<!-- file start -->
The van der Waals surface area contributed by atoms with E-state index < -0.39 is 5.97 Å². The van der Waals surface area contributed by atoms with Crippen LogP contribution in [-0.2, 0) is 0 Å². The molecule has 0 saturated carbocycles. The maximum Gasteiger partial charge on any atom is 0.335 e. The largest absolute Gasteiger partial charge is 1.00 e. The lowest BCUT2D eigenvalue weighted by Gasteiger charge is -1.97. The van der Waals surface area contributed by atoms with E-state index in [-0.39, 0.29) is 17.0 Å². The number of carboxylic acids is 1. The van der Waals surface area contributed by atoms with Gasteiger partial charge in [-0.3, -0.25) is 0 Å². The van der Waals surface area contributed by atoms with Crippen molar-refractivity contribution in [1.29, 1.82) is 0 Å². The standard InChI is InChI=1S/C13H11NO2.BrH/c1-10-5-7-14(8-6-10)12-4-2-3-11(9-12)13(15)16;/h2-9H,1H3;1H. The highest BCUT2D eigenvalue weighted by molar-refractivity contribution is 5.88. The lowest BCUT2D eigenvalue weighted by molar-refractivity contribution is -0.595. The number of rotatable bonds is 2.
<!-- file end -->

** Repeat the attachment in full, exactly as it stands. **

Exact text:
The van der Waals surface area contributed by atoms with E-state index < -0.39 is 5.97 Å². The van der Waals surface area contributed by atoms with Crippen LogP contribution in [-0.2, 0) is 0 Å². The molecule has 0 saturated carbocycles. The maximum Gasteiger partial charge on any atom is 0.335 e. The largest absolute Gasteiger partial charge is 1.00 e. The lowest BCUT2D eigenvalue weighted by Gasteiger charge is -1.97. The van der Waals surface area contributed by atoms with E-state index in [-0.39, 0.29) is 17.0 Å². The number of carboxylic acids is 1. The van der Waals surface area contributed by atoms with Gasteiger partial charge in [-0.3, -0.25) is 0 Å². The van der Waals surface area contributed by atoms with Crippen molar-refractivity contribution in [1.29, 1.82) is 0 Å². The standard InChI is InChI=1S/C13H11NO2.BrH/c1-10-5-7-14(8-6-10)12-4-2-3-11(9-12)13(15)16;/h2-9H,1H3;1H. The highest BCUT2D eigenvalue weighted by molar-refractivity contribution is 5.88. The lowest BCUT2D eigenvalue weighted by molar-refractivity contribution is -0.595. The number of rotatable bonds is 2.